follow Dictionary.com

Stories We Like: A Guide to the Comma

literati

[lit-uh-rah-tee] /ˌlɪt əˈrɑ ti/
plural noun, singular literatus
[lit-uh-rah-tuh s] /ˌlɪt əˈrɑ təs/ (Show IPA)
1.
persons of scholarly or literary attainments; intellectuals.
Origin
1615-1625
1615-25; < Latin līterāti learned, scholarly people, noun use of plural of līterātus. See literate
Dictionary.com Unabridged
Based on the Random House Dictionary, © Random House, Inc. 2014.
Cite This Source
Examples for literati
  • The literati sent out their minions to do their bidding.
  • The back-and-forth nonetheless started a debate among the literati about language and heritage.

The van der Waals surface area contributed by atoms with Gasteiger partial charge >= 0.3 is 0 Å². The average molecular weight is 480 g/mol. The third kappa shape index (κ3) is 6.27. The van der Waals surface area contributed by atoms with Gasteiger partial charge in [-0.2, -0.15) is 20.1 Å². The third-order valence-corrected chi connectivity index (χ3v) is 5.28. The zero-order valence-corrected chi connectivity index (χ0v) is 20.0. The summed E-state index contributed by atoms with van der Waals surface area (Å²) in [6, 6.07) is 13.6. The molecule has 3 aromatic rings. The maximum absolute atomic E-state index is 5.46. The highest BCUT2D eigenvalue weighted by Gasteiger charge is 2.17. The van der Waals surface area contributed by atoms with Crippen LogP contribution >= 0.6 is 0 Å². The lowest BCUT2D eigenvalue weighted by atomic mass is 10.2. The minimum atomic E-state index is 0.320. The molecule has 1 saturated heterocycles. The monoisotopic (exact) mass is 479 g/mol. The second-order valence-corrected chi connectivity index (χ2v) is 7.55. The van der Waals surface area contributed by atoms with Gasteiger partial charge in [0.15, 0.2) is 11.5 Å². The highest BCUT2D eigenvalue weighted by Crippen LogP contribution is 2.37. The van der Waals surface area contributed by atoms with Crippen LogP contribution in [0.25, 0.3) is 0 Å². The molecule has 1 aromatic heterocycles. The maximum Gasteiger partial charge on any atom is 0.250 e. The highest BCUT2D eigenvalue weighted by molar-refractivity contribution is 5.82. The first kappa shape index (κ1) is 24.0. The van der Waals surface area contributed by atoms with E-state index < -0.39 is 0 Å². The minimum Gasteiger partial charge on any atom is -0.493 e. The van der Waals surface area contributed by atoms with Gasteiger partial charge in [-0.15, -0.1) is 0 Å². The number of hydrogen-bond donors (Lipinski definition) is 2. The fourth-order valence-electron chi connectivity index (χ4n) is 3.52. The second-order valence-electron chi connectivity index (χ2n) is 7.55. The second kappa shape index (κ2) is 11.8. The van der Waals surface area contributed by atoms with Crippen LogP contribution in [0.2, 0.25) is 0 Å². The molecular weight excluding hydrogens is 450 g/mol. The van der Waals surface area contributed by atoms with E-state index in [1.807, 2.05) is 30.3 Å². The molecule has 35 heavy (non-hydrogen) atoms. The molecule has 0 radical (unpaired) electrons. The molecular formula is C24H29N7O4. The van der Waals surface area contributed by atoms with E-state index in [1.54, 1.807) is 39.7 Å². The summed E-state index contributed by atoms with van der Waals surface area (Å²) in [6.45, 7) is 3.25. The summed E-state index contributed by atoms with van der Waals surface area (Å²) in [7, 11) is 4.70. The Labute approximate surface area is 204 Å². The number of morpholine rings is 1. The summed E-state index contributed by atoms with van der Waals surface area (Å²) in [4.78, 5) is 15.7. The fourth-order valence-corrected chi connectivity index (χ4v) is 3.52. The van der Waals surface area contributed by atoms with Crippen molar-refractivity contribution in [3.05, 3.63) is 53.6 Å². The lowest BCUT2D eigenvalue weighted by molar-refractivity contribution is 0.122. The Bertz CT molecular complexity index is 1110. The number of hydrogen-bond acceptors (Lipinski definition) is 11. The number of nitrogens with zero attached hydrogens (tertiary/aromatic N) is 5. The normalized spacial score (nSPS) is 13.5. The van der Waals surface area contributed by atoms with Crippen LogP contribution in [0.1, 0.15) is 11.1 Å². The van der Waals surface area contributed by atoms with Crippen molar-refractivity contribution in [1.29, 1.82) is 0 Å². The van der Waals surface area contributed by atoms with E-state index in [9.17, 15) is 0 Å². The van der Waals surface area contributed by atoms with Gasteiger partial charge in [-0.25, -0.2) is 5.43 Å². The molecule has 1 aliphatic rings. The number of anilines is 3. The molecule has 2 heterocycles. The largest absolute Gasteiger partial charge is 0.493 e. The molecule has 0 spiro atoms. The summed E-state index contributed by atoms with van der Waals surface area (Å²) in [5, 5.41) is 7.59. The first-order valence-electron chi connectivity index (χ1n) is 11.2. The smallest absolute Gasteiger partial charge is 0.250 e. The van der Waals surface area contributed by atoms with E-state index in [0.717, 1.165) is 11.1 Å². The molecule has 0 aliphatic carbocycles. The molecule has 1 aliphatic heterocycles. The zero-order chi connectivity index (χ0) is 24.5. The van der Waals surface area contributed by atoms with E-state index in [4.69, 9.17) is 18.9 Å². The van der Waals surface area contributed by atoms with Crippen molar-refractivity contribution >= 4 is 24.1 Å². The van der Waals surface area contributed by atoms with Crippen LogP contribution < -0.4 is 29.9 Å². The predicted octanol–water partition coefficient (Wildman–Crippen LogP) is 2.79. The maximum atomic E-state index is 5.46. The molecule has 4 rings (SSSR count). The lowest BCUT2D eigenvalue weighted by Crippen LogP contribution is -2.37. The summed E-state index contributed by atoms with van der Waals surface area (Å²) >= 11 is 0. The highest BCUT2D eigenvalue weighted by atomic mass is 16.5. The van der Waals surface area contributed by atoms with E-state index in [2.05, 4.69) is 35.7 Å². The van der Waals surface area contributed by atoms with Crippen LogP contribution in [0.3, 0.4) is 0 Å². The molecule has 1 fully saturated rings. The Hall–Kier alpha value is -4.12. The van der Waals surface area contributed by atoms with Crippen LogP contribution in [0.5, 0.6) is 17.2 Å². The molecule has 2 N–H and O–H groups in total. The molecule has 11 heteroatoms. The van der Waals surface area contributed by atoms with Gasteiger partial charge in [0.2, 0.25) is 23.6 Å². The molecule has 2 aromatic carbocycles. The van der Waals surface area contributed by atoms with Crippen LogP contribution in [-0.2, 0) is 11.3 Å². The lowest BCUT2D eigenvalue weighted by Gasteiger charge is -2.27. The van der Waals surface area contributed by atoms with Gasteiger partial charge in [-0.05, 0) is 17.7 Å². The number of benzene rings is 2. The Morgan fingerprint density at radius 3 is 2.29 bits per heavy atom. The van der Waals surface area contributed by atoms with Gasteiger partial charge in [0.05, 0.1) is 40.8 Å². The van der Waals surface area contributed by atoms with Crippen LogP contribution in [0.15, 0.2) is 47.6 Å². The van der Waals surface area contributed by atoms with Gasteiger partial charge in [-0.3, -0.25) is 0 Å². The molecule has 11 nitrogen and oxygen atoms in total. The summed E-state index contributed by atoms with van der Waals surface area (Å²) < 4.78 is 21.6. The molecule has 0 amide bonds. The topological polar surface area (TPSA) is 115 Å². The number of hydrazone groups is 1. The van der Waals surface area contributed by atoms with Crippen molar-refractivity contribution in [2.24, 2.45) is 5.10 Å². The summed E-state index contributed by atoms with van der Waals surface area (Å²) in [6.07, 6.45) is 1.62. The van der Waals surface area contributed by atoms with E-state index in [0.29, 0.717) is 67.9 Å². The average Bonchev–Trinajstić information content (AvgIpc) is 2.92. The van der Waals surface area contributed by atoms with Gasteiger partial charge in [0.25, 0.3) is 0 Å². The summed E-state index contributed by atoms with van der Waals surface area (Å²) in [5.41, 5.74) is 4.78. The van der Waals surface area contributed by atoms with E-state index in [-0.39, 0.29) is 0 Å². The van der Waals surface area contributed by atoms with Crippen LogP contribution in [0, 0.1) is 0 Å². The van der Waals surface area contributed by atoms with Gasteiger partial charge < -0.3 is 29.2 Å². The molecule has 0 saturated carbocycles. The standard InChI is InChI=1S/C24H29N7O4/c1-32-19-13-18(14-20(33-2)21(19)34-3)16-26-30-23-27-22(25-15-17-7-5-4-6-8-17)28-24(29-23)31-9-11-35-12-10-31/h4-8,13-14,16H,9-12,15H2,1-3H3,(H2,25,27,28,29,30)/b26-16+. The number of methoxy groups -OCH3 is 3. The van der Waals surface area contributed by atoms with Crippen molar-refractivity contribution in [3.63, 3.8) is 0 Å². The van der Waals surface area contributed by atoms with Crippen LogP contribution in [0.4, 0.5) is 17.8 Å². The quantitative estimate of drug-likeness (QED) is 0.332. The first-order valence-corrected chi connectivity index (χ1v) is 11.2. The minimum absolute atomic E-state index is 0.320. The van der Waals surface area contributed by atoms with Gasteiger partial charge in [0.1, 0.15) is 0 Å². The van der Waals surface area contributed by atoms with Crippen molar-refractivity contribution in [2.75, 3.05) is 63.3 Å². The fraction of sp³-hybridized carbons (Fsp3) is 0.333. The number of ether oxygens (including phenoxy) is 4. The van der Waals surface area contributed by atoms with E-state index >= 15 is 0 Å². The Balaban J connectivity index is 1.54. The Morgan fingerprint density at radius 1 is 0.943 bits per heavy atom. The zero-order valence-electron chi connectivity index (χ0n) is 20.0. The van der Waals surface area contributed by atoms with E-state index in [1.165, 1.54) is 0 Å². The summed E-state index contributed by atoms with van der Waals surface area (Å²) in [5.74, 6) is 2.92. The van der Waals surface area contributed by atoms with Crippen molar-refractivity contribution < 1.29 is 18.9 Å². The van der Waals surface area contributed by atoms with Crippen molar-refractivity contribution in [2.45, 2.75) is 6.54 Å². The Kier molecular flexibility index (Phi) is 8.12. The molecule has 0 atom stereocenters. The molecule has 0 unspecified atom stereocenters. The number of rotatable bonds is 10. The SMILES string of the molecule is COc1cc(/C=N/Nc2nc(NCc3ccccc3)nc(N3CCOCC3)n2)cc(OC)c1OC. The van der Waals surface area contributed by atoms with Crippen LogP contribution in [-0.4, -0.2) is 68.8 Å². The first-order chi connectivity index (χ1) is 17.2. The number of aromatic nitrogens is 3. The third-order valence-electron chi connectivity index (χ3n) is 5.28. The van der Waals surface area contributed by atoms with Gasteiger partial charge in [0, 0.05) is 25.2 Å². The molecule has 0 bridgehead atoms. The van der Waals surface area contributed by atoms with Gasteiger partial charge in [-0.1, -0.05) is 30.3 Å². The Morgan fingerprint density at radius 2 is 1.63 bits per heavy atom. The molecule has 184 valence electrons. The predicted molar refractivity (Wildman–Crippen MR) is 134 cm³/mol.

• The literati may be appalled, but her devoted fans relish every word.
  • But it doesn't help that these days even the literati have a hazy grasp of grammatical structure.
  • literati differ markedly on whether satire is persuasive.
British Dictionary definitions for literati

literati

/ˌlɪtəˈrɑːtiː/
plural noun
1.
literary or scholarly people
Word Origin
C17: from Latin
Collins English Dictionary - Complete & Unabridged 2012 Digital Edition
© William Collins Sons & Co. Ltd. 1979, 1986 © HarperCollins
Publishers 1998, 2000, 2003, 2005, 2006, 2007, 2009, 2012
Cite This Source
Word Origin and History for literati
literati
"men and women of letters; the learned class as a whole," 1621, from L. lit(t)erati, pl. of lit(t)eratus "lettered" (see literate). The proper sing. would be literatus, though It. literato (1704) sometimes is used.
Online Etymology Dictionary, © 2010 Douglas Harper
Cite This Source

Word of The Day

Difficulty index for literati

Some English speakers likely know this word

Word Value for literati

8
9
Scrabble Words With Friends

Quotes with literati